Don’t be that guy:
How did this walleye get hooked like THAT?
Always hear people talking about walleyes pinning baits to the bottom — maybe a case of that? Or maybe the walleye was only holding onto the jighead when Charles set the hook?
Is this meme about you?
We’ve all got that one friend who needs all the help they can get:
After suffering a broken neck, Tommy made a miraculous recovery and been released from the hospital. Glad to hear it — continued prayers, fishing brother! #TommyStrong
> …We don’t support closing the recreational winter walleye fishing season this year, but we’re concerned about the impact that the winter fishing is having on the population — so the MNRF is commissioning a new study to assess the catch-and-release mortality rate of walleye.
Darts and swims in a semi-circle — looks like it’d be killer tipped with plastics. FishUSA has ’em in stock right here.
Called the Clam Emergency Throw Rope — a throwable 50′ rescue line that’s a cheap investment you hope to never use.
If you’ve ever wondered why you’d choose one over the other: The Lazer blades cut faster, but chippers are more durable when drilling in “dirty” ice. Check it out:
Organizations can apply for a $5K to $50K grant to help grow numbers of anglers and hunters:
> “Types of activities could include fishing and hunting educational programs, clinics, workshops and camps, and funding for fishing and hunting equipment and transportation.”
Because parents don’t frame pictures of their kids playing video games….
Would allow people to try ice fishing, without a license, the third Saturday in Jan. Another proposal being discussed at the hearing:
> “…Would make it illegal to mutilate freshwater fish that are caught and then released back into the waters of the state.”
You don’t say….
Veteran guide Bernie Keefe cracks the location code during the awkward in-between stage of spawn to ice. #FeelTheBern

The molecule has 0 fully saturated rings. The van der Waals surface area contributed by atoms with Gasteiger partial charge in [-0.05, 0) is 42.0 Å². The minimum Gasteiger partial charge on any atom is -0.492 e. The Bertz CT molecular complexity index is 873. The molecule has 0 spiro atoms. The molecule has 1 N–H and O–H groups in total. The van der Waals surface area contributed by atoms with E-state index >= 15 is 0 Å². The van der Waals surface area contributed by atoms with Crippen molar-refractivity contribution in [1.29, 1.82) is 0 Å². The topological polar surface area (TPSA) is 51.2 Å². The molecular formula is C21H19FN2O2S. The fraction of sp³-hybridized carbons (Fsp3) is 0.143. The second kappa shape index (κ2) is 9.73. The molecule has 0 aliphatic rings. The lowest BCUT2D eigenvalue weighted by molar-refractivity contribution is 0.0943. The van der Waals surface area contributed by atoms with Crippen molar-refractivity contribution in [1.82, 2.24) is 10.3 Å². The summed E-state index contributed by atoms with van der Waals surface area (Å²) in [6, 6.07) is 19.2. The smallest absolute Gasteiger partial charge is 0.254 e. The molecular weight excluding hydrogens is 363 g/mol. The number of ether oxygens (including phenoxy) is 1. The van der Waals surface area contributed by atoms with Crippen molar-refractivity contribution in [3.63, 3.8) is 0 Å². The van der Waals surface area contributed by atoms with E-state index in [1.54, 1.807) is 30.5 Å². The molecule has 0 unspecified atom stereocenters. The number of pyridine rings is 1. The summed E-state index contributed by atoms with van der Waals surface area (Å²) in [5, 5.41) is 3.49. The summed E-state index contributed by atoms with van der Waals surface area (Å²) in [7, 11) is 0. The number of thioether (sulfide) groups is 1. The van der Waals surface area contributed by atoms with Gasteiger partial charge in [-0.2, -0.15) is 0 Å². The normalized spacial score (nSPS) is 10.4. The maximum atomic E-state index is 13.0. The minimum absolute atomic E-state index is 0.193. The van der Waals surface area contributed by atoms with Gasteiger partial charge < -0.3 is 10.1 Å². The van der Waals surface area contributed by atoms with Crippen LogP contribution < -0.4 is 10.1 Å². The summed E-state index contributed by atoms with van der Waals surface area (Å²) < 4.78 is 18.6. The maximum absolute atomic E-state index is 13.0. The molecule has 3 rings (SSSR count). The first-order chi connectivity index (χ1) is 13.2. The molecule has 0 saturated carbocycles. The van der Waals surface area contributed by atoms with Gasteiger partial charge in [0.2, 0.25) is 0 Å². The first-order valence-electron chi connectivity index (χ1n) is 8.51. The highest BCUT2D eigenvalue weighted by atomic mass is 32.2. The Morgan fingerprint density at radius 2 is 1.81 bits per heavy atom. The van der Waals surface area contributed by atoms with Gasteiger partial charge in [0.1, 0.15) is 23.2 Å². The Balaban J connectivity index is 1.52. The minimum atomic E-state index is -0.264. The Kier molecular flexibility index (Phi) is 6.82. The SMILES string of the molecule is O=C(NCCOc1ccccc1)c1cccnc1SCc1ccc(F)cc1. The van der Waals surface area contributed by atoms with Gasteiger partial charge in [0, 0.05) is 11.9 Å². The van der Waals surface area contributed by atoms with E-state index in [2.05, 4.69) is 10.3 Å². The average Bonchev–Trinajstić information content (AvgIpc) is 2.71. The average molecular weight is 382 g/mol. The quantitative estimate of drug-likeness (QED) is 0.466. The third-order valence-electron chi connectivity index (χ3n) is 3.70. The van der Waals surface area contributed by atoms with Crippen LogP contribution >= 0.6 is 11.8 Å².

…caught with Rapala lures. Never seen half those species of fish before, but they’re big!
Been waiting all year for this, and will see you there!
Mingle with the pros. No better way to turn your hobby into a profession. See you there!
> Ice fishing is looking good with ice already forming on bays. We still need a cold snap to begin locking things up, but we’re getting closer.
> A ton of walleyes in the Rainy River — some will stay all winter, others will make their way out to the lake (we believe starting in late December). A brightly-colored or glow jig tipped with a shiner in 10-25′ has been best.
Tip of the Day
Quote of the Day
I caught the fish — it was a bluegill — but it wasn’t worth it.
– Michael Guntrum talking about the moment when his iPhone 4 slipped off his lap and into the drink while ice fishing. One year later the lake was drained (“structural deficiencies” in the dam) and someone found his phone. They stuck it in some rice and voilà, it turned on! #noway
If your lake isn’t about to be drained, you can use a fishing net and an Aqua-Vu to get your phone back, like these guys did:
Today’s ‘Eye Candy
Now THAT’S how you hold a walleye for a photo!
Awesome pic by snap wizard Spenser Samplawski. Anybody that’s grumblin’ ’bout the hold, remember that would still be a 30.75″ walleye even if he was holding it behind his back…!
Also like seeing the focus put on the fish instead of the angler — no offense!